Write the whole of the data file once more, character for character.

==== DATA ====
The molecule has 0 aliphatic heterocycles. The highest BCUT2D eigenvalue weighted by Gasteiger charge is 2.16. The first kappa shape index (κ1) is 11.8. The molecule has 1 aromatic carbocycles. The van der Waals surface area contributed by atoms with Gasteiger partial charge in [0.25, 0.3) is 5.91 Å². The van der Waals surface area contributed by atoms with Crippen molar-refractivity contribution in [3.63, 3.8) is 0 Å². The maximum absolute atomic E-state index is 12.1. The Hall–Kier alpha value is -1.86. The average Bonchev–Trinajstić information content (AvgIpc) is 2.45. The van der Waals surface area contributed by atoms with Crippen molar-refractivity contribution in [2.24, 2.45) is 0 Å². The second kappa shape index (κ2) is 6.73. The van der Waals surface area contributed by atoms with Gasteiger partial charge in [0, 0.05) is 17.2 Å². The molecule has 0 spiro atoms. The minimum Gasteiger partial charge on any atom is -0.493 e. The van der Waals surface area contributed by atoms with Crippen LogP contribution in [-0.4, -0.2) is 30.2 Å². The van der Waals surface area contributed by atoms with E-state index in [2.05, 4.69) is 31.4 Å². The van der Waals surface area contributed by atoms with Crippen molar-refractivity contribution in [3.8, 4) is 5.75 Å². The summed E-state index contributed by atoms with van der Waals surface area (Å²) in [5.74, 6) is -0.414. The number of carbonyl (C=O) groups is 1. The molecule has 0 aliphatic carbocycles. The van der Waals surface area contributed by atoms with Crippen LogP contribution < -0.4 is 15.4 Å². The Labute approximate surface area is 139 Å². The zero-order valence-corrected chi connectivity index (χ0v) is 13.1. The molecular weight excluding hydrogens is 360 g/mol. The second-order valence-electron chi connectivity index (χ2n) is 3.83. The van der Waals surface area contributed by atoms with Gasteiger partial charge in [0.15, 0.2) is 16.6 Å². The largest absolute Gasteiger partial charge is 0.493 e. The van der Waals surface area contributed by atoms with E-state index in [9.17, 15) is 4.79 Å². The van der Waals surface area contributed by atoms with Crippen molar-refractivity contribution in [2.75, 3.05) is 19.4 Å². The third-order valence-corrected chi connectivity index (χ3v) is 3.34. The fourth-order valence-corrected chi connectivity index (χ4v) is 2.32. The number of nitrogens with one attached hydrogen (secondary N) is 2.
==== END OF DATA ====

The molecule has 0 aliphatic heterocycles. The highest BCUT2D eigenvalue weighted by Gasteiger charge is 2.16. The first kappa shape index (κ1) is 11.8. The molecule has 1 aromatic carbocycles. The van der Waals surface area contributed by atoms with Gasteiger partial charge in [0.25, 0.3) is 5.91 Å². The van der Waals surface area contributed by atoms with Crippen molar-refractivity contribution in [3.63, 3.8) is 0 Å². The maximum absolute atomic E-state index is 12.1. The Hall–Kier alpha value is -1.86. The average Bonchev–Trinajstić information content (AvgIpc) is 2.45. The van der Waals surface area contributed by atoms with Crippen molar-refractivity contribution in [2.24, 2.45) is 0 Å². The second kappa shape index (κ2) is 6.73. The van der Waals surface area contributed by atoms with Gasteiger partial charge in [0, 0.05) is 17.2 Å². The molecule has 0 spiro atoms. The minimum Gasteiger partial charge on any atom is -0.493 e. The van der Waals surface area contributed by atoms with Crippen LogP contribution in [-0.4, -0.2) is 30.2 Å². The van der Waals surface area contributed by atoms with E-state index in [2.05, 4.69) is 31.4 Å². The van der Waals surface area contributed by atoms with Crippen molar-refractivity contribution in [3.8, 4) is 5.75 Å². The summed E-state index contributed by atoms with van der Waals surface area (Å²) in [5.74, 6) is -0.414. The number of carbonyl (C=O) groups is 1. The molecule has 0 aliphatic carbocycles. The van der Waals surface area contributed by atoms with Crippen LogP contribution < -0.4 is 15.4 Å². The Labute approximate surface area is 139 Å². The zero-order valence-corrected chi connectivity index (χ0v) is 13.1. The molecular weight excluding hydrogens is 360 g/mol. The second-order valence-electron chi connectivity index (χ2n) is 3.83. The van der Waals surface area contributed by atoms with Gasteiger partial charge in [0.15, 0.2) is 16.6 Å². The largest absolute Gasteiger partial charge is 0.493 e. The van der Waals surface area contributed by atoms with E-state index in [9.17, 15) is 4.79 Å². The van der Waals surface area contributed by atoms with Crippen molar-refractivity contribution in [2.75, 3.05) is 19.4 Å². The third-order valence-corrected chi connectivity index (χ3v) is 3.34. The fourth-order valence-corrected chi connectivity index (χ4v) is 2.32. The number of nitrogens with one attached hydrogen (secondary N) is 2.